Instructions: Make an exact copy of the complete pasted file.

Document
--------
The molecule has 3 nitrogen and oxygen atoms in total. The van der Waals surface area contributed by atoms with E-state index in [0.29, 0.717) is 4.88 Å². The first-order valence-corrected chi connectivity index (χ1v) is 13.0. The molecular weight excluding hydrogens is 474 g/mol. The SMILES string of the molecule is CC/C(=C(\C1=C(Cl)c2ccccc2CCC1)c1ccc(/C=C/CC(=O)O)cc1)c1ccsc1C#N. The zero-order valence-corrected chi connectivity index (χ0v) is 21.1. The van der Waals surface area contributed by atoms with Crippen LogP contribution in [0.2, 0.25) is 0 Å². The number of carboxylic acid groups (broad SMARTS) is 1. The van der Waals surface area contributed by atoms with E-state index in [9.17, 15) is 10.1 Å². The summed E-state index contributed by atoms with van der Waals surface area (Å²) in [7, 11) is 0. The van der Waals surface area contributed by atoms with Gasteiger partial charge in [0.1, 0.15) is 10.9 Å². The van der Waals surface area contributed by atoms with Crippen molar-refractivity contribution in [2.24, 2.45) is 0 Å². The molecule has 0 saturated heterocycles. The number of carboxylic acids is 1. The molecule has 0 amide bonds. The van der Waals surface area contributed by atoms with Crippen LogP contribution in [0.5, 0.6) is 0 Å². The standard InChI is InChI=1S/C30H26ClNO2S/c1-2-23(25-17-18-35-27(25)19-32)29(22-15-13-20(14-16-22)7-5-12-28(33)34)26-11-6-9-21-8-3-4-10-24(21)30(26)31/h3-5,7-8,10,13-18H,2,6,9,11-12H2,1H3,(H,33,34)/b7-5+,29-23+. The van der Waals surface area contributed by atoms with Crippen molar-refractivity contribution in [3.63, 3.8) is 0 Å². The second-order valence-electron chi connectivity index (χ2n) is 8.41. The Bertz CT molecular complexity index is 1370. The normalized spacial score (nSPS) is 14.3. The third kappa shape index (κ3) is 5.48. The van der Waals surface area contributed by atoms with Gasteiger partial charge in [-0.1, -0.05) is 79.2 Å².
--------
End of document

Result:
The molecule has 3 nitrogen and oxygen atoms in total. The van der Waals surface area contributed by atoms with E-state index in [0.29, 0.717) is 4.88 Å². The first-order valence-corrected chi connectivity index (χ1v) is 13.0. The molecular weight excluding hydrogens is 474 g/mol. The SMILES string of the molecule is CC/C(=C(\C1=C(Cl)c2ccccc2CCC1)c1ccc(/C=C/CC(=O)O)cc1)c1ccsc1C#N. The zero-order valence-corrected chi connectivity index (χ0v) is 21.1. The van der Waals surface area contributed by atoms with Crippen LogP contribution in [0.2, 0.25) is 0 Å². The number of carboxylic acid groups (broad SMARTS) is 1. The van der Waals surface area contributed by atoms with E-state index in [9.17, 15) is 10.1 Å². The summed E-state index contributed by atoms with van der Waals surface area (Å²) in [7, 11) is 0. The van der Waals surface area contributed by atoms with Gasteiger partial charge in [0.1, 0.15) is 10.9 Å². The van der Waals surface area contributed by atoms with Crippen molar-refractivity contribution in [2.24, 2.45) is 0 Å². The molecule has 0 saturated heterocycles. The number of carboxylic acids is 1. The molecule has 0 amide bonds. The van der Waals surface area contributed by atoms with Crippen LogP contribution in [0.5, 0.6) is 0 Å². The standard InChI is InChI=1S/C30H26ClNO2S/c1-2-23(25-17-18-35-27(25)19-32)29(22-15-13-20(14-16-22)7-5-12-28(33)34)26-11-6-9-21-8-3-4-10-24(21)30(26)31/h3-5,7-8,10,13-18H,2,6,9,11-12H2,1H3,(H,33,34)/b7-5+,29-23+. The van der Waals surface area contributed by atoms with Crippen molar-refractivity contribution in [3.63, 3.8) is 0 Å². The second-order valence-electron chi connectivity index (χ2n) is 8.41. The Bertz CT molecular complexity index is 1370. The normalized spacial score (nSPS) is 14.3. The third kappa shape index (κ3) is 5.48. The van der Waals surface area contributed by atoms with Gasteiger partial charge in [-0.1, -0.05) is 79.2 Å².